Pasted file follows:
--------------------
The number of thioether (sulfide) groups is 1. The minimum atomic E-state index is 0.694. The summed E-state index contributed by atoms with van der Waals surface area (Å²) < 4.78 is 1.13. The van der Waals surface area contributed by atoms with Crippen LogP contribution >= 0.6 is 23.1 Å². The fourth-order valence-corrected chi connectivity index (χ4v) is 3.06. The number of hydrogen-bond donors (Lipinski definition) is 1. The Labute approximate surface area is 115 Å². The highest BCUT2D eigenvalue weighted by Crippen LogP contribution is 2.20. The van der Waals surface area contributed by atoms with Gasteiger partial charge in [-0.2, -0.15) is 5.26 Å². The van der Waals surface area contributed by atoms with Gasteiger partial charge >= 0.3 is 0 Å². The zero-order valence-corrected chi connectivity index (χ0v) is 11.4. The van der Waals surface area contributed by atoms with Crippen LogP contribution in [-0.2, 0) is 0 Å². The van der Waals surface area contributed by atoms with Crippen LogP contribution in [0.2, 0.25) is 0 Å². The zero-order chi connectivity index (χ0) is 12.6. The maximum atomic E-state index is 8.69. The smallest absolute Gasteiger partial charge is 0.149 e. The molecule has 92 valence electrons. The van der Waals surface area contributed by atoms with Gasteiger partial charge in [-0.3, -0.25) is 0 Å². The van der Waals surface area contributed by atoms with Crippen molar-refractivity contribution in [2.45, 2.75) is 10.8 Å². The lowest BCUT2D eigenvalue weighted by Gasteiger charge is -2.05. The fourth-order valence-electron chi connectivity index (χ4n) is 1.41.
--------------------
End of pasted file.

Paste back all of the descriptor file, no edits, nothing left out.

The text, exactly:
The number of thioether (sulfide) groups is 1. The minimum atomic E-state index is 0.694. The summed E-state index contributed by atoms with van der Waals surface area (Å²) < 4.78 is 1.13. The van der Waals surface area contributed by atoms with Crippen LogP contribution >= 0.6 is 23.1 Å². The fourth-order valence-corrected chi connectivity index (χ4v) is 3.06. The number of hydrogen-bond donors (Lipinski definition) is 1. The Labute approximate surface area is 115 Å². The highest BCUT2D eigenvalue weighted by Crippen LogP contribution is 2.20. The van der Waals surface area contributed by atoms with Gasteiger partial charge in [-0.2, -0.15) is 5.26 Å². The van der Waals surface area contributed by atoms with Gasteiger partial charge >= 0.3 is 0 Å². The zero-order valence-corrected chi connectivity index (χ0v) is 11.4. The van der Waals surface area contributed by atoms with Crippen LogP contribution in [-0.2, 0) is 0 Å². The van der Waals surface area contributed by atoms with Crippen LogP contribution in [0.2, 0.25) is 0 Å². The zero-order chi connectivity index (χ0) is 12.6. The maximum atomic E-state index is 8.69. The smallest absolute Gasteiger partial charge is 0.149 e. The molecule has 92 valence electrons. The van der Waals surface area contributed by atoms with Gasteiger partial charge in [-0.3, -0.25) is 0 Å². The van der Waals surface area contributed by atoms with Crippen molar-refractivity contribution in [2.45, 2.75) is 10.8 Å². The lowest BCUT2D eigenvalue weighted by Gasteiger charge is -2.05. The fourth-order valence-electron chi connectivity index (χ4n) is 1.41.